12. 12. 10 Access Bank Plc Annual Report and Accounts 2010 Report of the External Consultant on the Board Assessment Accenture 2nd Floor, Citibank Building, 27 Kofo Abayomi Street P.M.B. 80085, Victoria Island· Lagos, Nigeria Tel. +234 1 2707100· Fax: +2341 2707111 Friday, 18th March 2011 The Chairman Access Bank Plc Plot 1665, Oyin Jolayemi Street Victoria Island, Lagos Dear Sir, REPORT OF THE EXTERNAL CONSULTANT ON THE BOARD ASSESSMENT OF ACCESS BANK PLC In compliance with the Central Bank of Nigeria (CBN) guidelines on the ‘Code of Cor- porate Governance for Banks in Nigeria, Post Consolidation’ (the CBN CODE) we have conducted the Annual Board Performance Assessment for Access Bank for the year ended December 2010. Our assessment focused on Access Bank’s compliance with the basic principles that promote sound corporate ethics, accountability and transparency and standards set by the CBN code. The composition of the Board of Directors is in compliance with the requirements of the CBN Code. There is clear separation of roles between the position of the Chairman of the Board and the Managing Director/Chief Executive Officer. Board Committees are properly constituted and there is a documented term of reference of each subcommittee. The Chairman of the Board is not a member of any Board Committee. Board members are knowledgeable in business and financial matters and understand their fiduciary responsibilities as directors and roles in providing financial oversight and enhancing shareholder value. The Board oversees and is involved in monitoring financial and strategic performance of the Bank. There are appropriate audit structures, credit processes, Risk Management Framework and Succession Planning Policy in compliance with CBN code. Following our assessment, specific recommendations in respect of areas for further im- provement of the Board’s current good performance have been presented to the Board. Yours sincerely, ACCENTURE Toluleke Adenmosun Senior Executive, Financial Services
  13. 13. Overview Business Review Governance Financial Statements Shareholders’ Information Corporate Information Access Bank Plc Annual Report and Accounts 2010 11 Accenture 2nd Floor, Citibank Building, 27 Kofo Abayomi Street P.M.B. 80085, Victoria Island· Lagos, Nigeria Tel. +234 1 2707100· Fax: +2341 2707111 Friday, 18th March 2011 The Chairman Access Bank Plc Plot 1665, Oyin Jolayemi Street Victoria Island, Lagos Dear Sir, SUMMARY REPORT ON CORPORATE GOVERNANCE We have reviewed the corporate governance arrangements at Access Bank Plc with regards to the Central Bank Code on Corporate Governance for Banks, Post Consolidation and find the Bank materially compliant with the requirements of the Code. BASIS OF REVIEW The Bank’s Memorandum and Articles of Association, Board Terms of Reference, Board papers, minutes of Board meetings, Risk Management Framework and Succession Planning Policy were reviewed for compliance and we also conducted interviews with principal officers of the Bank. We examined the Bank’s audit structures and credit processes as well as assessed directors’ understanding of their fiduciary duties and roles in providing financial oversight and enhancing shareholder value. The review was conducted in February 2011. SUMMARY OF FINDINGS Based on our review of available documentation and after discussions carried out with the principal officers listed above, Access Bank has been found to be compliant with the requirements of the CBN Code on Corporate Governance. The conclusion from our analysis is that the non-executive as well as executive directors of the Bank fully understand their fiduciary duties and roles in providing financial oversight and enhancing shareholder value. Please find the full details of our findings and recommendations in respect of areas that require attention attached. Yours sincerely, ACCENTURE Toluleke Adenmosun Senior Executive, Financial Services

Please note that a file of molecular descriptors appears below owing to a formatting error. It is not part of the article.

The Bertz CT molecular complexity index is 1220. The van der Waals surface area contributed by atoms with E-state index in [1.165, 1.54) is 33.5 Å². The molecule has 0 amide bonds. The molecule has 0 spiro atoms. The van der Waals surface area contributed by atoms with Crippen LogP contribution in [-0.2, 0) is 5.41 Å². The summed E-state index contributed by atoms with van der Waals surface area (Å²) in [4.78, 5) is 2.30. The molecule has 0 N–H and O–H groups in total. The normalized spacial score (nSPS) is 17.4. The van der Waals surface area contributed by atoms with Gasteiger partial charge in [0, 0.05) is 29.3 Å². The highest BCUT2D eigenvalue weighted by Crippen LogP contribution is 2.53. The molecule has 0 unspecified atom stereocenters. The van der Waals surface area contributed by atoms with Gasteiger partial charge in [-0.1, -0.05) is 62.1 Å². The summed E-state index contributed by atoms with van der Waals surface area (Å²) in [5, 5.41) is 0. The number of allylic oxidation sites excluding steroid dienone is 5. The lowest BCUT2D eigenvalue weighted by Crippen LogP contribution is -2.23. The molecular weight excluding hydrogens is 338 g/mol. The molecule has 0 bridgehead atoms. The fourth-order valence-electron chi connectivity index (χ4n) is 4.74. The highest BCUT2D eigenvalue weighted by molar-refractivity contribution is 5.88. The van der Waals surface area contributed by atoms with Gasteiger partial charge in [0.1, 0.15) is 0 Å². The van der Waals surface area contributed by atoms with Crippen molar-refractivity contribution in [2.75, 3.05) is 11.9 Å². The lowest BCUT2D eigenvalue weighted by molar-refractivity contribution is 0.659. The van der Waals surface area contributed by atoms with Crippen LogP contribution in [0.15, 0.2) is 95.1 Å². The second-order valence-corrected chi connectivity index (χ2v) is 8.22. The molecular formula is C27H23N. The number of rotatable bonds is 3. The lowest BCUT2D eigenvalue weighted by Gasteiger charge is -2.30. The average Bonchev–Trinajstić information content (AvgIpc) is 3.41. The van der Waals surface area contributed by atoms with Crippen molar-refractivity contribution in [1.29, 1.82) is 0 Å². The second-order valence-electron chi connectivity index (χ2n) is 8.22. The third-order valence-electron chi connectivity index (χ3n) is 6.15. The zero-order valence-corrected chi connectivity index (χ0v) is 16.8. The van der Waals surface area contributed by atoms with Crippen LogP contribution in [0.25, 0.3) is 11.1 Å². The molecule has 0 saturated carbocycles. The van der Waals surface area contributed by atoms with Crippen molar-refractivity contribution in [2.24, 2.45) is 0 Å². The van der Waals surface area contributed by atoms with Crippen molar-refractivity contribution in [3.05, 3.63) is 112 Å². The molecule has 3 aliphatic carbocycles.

14. 14. Access Bank Plc Annual Report and Accounts 2010 12 Access Bank Plc Annual Report and Accounts 2010 12 Projects 1 Industrial Cartons Limited. In line with its objectives to aid the manufacturing industry in the country, Access Bank granted Finance Lease Facility to the tune of N1.44bn which was used to finance the acquisition of a corrugated carton production line. The automated production line which has been installed, has a production capacity of 2,200 tonnes monthly. Address: Acme Crescent, Off Acme Road, Agidingbi, Ikeja. 2 Nestle Nigeria Plc. Access Bank Plc secured a term loan of N2Bn to finance one of the key investment plans of Nestle Nigeria in Milling and Malting plant. The plants were constructed at the company’s premises in Agbara and would aid the increase in milling and malting capacity of the company and its output in meeting the needs of its consumers. Address: Km 32, Lagos Badagry Expressway, Agbara Industrial Estate, Agbara, Ogun State. 3 Dangote Cement Plc. Address: (Obajana Plant); Kabba-Lokoja Road, Obajana, Kogi State. Lagos Office: 1, Alfred Rewane Road, Falomo, Ikoyi, Lagos. 1 2 3